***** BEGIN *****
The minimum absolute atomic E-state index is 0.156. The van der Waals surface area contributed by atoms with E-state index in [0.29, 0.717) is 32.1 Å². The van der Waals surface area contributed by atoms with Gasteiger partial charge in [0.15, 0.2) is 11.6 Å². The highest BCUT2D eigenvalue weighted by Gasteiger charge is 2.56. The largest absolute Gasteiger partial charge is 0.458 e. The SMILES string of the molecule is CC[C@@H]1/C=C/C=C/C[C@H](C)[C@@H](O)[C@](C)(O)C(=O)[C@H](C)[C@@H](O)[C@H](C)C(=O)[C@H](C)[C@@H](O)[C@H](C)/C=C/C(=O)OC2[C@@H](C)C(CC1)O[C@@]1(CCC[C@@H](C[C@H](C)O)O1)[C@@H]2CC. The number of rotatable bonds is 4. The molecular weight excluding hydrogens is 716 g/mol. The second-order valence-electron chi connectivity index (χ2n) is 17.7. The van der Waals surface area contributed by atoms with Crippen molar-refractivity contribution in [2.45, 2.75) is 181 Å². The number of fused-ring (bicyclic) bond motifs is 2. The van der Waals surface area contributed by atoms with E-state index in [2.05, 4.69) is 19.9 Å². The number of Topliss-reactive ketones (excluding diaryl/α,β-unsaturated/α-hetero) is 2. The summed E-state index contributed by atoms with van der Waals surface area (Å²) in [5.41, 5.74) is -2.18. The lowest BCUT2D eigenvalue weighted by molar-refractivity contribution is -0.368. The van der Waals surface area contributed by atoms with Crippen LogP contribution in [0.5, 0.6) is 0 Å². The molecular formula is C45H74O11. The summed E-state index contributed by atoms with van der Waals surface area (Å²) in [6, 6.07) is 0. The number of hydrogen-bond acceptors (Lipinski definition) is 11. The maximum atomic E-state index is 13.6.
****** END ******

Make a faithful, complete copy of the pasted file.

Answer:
The minimum absolute atomic E-state index is 0.156. The van der Waals surface area contributed by atoms with E-state index in [0.29, 0.717) is 32.1 Å². The van der Waals surface area contributed by atoms with Gasteiger partial charge in [0.15, 0.2) is 11.6 Å². The highest BCUT2D eigenvalue weighted by Gasteiger charge is 2.56. The largest absolute Gasteiger partial charge is 0.458 e. The SMILES string of the molecule is CC[C@@H]1/C=C/C=C/C[C@H](C)[C@@H](O)[C@](C)(O)C(=O)[C@H](C)[C@@H](O)[C@H](C)C(=O)[C@H](C)[C@@H](O)[C@H](C)/C=C/C(=O)OC2[C@@H](C)C(CC1)O[C@@]1(CCC[C@@H](C[C@H](C)O)O1)[C@@H]2CC. The number of rotatable bonds is 4. The molecular weight excluding hydrogens is 716 g/mol. The second-order valence-electron chi connectivity index (χ2n) is 17.7. The van der Waals surface area contributed by atoms with Crippen molar-refractivity contribution in [2.45, 2.75) is 181 Å². The number of fused-ring (bicyclic) bond motifs is 2. The van der Waals surface area contributed by atoms with E-state index in [2.05, 4.69) is 19.9 Å². The number of Topliss-reactive ketones (excluding diaryl/α,β-unsaturated/α-hetero) is 2. The summed E-state index contributed by atoms with van der Waals surface area (Å²) in [5.41, 5.74) is -2.18. The lowest BCUT2D eigenvalue weighted by molar-refractivity contribution is -0.368. The van der Waals surface area contributed by atoms with Crippen LogP contribution in [0.5, 0.6) is 0 Å². The molecular formula is C45H74O11. The summed E-state index contributed by atoms with van der Waals surface area (Å²) in [6, 6.07) is 0. The number of hydrogen-bond acceptors (Lipinski definition) is 11. The maximum atomic E-state index is 13.6.